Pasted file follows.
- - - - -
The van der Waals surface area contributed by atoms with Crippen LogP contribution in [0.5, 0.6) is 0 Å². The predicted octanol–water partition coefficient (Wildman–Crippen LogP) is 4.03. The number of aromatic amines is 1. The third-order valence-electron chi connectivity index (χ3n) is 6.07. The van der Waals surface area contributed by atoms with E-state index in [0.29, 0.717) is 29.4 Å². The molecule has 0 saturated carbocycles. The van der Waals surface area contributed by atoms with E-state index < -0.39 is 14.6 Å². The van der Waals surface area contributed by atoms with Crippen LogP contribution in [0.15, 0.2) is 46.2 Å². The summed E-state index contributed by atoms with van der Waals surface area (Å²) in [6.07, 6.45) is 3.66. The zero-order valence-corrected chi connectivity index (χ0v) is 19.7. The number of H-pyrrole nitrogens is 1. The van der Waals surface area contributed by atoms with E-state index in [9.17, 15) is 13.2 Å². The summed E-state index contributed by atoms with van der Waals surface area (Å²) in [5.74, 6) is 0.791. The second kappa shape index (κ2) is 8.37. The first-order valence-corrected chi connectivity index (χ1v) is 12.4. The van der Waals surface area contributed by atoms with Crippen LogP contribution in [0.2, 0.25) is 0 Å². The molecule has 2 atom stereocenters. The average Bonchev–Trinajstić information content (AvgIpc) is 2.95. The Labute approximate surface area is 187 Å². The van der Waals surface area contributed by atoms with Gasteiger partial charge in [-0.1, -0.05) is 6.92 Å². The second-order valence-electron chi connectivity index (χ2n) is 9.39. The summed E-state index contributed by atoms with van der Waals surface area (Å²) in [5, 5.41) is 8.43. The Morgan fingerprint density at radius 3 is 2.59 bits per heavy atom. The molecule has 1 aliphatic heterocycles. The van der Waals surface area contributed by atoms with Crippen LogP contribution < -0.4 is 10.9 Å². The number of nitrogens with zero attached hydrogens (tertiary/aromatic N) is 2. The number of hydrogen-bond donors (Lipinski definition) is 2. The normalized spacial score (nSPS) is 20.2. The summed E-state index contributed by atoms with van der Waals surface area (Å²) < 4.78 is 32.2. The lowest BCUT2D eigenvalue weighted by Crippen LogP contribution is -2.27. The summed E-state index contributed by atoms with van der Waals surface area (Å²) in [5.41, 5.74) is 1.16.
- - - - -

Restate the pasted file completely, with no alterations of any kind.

The van der Waals surface area contributed by atoms with Crippen LogP contribution in [0.5, 0.6) is 0 Å². The predicted octanol–water partition coefficient (Wildman–Crippen LogP) is 4.03. The number of aromatic amines is 1. The third-order valence-electron chi connectivity index (χ3n) is 6.07. The van der Waals surface area contributed by atoms with E-state index in [0.29, 0.717) is 29.4 Å². The molecule has 0 saturated carbocycles. The van der Waals surface area contributed by atoms with E-state index < -0.39 is 14.6 Å². The van der Waals surface area contributed by atoms with Crippen LogP contribution in [0.15, 0.2) is 46.2 Å². The summed E-state index contributed by atoms with van der Waals surface area (Å²) in [6.07, 6.45) is 3.66. The zero-order valence-corrected chi connectivity index (χ0v) is 19.7. The number of H-pyrrole nitrogens is 1. The van der Waals surface area contributed by atoms with E-state index in [9.17, 15) is 13.2 Å². The summed E-state index contributed by atoms with van der Waals surface area (Å²) in [5.74, 6) is 0.791. The second kappa shape index (κ2) is 8.37. The first-order valence-corrected chi connectivity index (χ1v) is 12.4. The van der Waals surface area contributed by atoms with Crippen LogP contribution in [0.2, 0.25) is 0 Å². The molecule has 2 atom stereocenters. The average Bonchev–Trinajstić information content (AvgIpc) is 2.95. The Labute approximate surface area is 187 Å². The van der Waals surface area contributed by atoms with Gasteiger partial charge in [-0.1, -0.05) is 6.92 Å². The second-order valence-electron chi connectivity index (χ2n) is 9.39. The summed E-state index contributed by atoms with van der Waals surface area (Å²) in [5, 5.41) is 8.43. The Morgan fingerprint density at radius 3 is 2.59 bits per heavy atom. The molecule has 1 aliphatic heterocycles. The van der Waals surface area contributed by atoms with Crippen LogP contribution < -0.4 is 10.9 Å². The number of nitrogens with zero attached hydrogens (tertiary/aromatic N) is 2. The number of hydrogen-bond donors (Lipinski definition) is 2. The normalized spacial score (nSPS) is 20.2. The summed E-state index contributed by atoms with van der Waals surface area (Å²) < 4.78 is 32.2. The lowest BCUT2D eigenvalue weighted by Crippen LogP contribution is -2.27. The summed E-state index contributed by atoms with van der Waals surface area (Å²) in [5.41, 5.74) is 1.16.